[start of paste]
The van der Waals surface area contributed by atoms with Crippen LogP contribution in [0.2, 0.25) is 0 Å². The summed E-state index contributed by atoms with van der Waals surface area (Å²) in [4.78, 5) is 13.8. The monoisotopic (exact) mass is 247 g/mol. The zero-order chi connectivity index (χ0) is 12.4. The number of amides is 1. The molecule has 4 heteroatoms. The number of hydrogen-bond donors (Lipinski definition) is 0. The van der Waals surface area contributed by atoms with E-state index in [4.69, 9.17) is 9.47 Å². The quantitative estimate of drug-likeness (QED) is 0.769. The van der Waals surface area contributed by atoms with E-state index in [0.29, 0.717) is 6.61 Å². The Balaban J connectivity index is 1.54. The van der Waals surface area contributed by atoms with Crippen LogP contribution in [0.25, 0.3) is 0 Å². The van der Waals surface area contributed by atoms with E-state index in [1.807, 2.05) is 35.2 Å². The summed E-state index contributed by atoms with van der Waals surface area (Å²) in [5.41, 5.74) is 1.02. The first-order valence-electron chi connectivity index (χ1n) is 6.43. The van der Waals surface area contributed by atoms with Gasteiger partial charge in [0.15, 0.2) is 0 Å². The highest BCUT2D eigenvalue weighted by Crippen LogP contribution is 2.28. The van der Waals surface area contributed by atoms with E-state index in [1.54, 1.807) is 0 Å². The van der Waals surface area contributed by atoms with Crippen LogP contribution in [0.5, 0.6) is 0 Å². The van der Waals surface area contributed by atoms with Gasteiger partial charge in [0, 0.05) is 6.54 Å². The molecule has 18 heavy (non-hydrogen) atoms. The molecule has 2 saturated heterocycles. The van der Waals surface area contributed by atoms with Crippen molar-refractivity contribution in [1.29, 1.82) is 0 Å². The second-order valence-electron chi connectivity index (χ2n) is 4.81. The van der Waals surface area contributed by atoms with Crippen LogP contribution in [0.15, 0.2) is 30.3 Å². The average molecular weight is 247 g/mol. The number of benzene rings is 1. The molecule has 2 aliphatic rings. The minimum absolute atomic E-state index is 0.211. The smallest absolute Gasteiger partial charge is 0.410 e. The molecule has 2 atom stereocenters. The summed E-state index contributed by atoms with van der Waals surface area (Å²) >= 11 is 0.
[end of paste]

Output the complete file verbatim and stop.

The van der Waals surface area contributed by atoms with Crippen LogP contribution in [0.2, 0.25) is 0 Å². The summed E-state index contributed by atoms with van der Waals surface area (Å²) in [4.78, 5) is 13.8. The monoisotopic (exact) mass is 247 g/mol. The zero-order chi connectivity index (χ0) is 12.4. The number of amides is 1. The molecule has 4 heteroatoms. The number of hydrogen-bond donors (Lipinski definition) is 0. The van der Waals surface area contributed by atoms with E-state index in [4.69, 9.17) is 9.47 Å². The quantitative estimate of drug-likeness (QED) is 0.769. The van der Waals surface area contributed by atoms with E-state index in [0.29, 0.717) is 6.61 Å². The Balaban J connectivity index is 1.54. The van der Waals surface area contributed by atoms with Crippen LogP contribution in [0.25, 0.3) is 0 Å². The van der Waals surface area contributed by atoms with E-state index in [1.807, 2.05) is 35.2 Å². The summed E-state index contributed by atoms with van der Waals surface area (Å²) in [5.41, 5.74) is 1.02. The first-order valence-electron chi connectivity index (χ1n) is 6.43. The van der Waals surface area contributed by atoms with Gasteiger partial charge in [0.15, 0.2) is 0 Å². The highest BCUT2D eigenvalue weighted by Crippen LogP contribution is 2.28. The van der Waals surface area contributed by atoms with E-state index in [1.54, 1.807) is 0 Å². The van der Waals surface area contributed by atoms with Crippen LogP contribution in [0.5, 0.6) is 0 Å². The van der Waals surface area contributed by atoms with Gasteiger partial charge in [0, 0.05) is 6.54 Å². The molecule has 18 heavy (non-hydrogen) atoms. The molecule has 2 saturated heterocycles. The van der Waals surface area contributed by atoms with Crippen molar-refractivity contribution in [1.29, 1.82) is 0 Å². The second-order valence-electron chi connectivity index (χ2n) is 4.81. The van der Waals surface area contributed by atoms with Crippen LogP contribution in [0.15, 0.2) is 30.3 Å². The average molecular weight is 247 g/mol. The number of benzene rings is 1. The molecule has 2 aliphatic rings. The minimum absolute atomic E-state index is 0.211. The smallest absolute Gasteiger partial charge is 0.410 e. The molecule has 2 atom stereocenters. The summed E-state index contributed by atoms with van der Waals surface area (Å²) >= 11 is 0.